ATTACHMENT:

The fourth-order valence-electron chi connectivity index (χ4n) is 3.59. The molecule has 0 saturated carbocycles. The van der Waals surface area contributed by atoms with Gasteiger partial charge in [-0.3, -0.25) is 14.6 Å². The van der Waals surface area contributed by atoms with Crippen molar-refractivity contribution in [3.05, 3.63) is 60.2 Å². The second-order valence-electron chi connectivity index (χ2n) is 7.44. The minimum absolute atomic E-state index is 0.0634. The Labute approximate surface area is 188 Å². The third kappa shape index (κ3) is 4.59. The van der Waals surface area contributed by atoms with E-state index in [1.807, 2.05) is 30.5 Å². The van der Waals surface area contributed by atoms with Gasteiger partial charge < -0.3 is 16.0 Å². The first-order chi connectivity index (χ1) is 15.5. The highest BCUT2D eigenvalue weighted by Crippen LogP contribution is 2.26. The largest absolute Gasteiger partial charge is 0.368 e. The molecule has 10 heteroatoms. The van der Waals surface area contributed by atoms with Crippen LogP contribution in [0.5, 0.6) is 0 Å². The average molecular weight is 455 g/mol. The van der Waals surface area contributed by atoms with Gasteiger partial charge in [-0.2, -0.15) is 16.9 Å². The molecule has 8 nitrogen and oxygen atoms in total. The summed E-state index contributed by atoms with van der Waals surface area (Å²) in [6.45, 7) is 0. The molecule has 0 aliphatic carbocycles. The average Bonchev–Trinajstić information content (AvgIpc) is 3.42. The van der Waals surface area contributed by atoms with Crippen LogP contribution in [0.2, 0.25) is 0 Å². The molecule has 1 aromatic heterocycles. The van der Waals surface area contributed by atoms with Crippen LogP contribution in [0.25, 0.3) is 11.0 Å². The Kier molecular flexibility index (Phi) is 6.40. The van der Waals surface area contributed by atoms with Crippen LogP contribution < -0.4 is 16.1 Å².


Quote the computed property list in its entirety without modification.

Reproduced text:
The fourth-order valence-electron chi connectivity index (χ4n) is 3.59. The molecule has 0 saturated carbocycles. The van der Waals surface area contributed by atoms with Gasteiger partial charge in [-0.3, -0.25) is 14.6 Å². The van der Waals surface area contributed by atoms with Crippen molar-refractivity contribution in [3.05, 3.63) is 60.2 Å². The second-order valence-electron chi connectivity index (χ2n) is 7.44. The minimum absolute atomic E-state index is 0.0634. The Labute approximate surface area is 188 Å². The third kappa shape index (κ3) is 4.59. The van der Waals surface area contributed by atoms with E-state index in [1.807, 2.05) is 30.5 Å². The van der Waals surface area contributed by atoms with Gasteiger partial charge < -0.3 is 16.0 Å². The first-order chi connectivity index (χ1) is 15.5. The highest BCUT2D eigenvalue weighted by Crippen LogP contribution is 2.26. The largest absolute Gasteiger partial charge is 0.368 e. The molecule has 10 heteroatoms. The van der Waals surface area contributed by atoms with Crippen LogP contribution in [0.5, 0.6) is 0 Å². The average molecular weight is 455 g/mol. The van der Waals surface area contributed by atoms with Gasteiger partial charge in [-0.2, -0.15) is 16.9 Å². The molecule has 8 nitrogen and oxygen atoms in total. The summed E-state index contributed by atoms with van der Waals surface area (Å²) in [6.45, 7) is 0. The molecule has 0 aliphatic carbocycles. The average Bonchev–Trinajstić information content (AvgIpc) is 3.42. The van der Waals surface area contributed by atoms with Crippen LogP contribution in [0.2, 0.25) is 0 Å². The molecule has 1 aromatic heterocycles. The van der Waals surface area contributed by atoms with Crippen LogP contribution in [0.25, 0.3) is 11.0 Å². The Kier molecular flexibility index (Phi) is 6.40. The van der Waals surface area contributed by atoms with Crippen LogP contribution < -0.4 is 16.1 Å².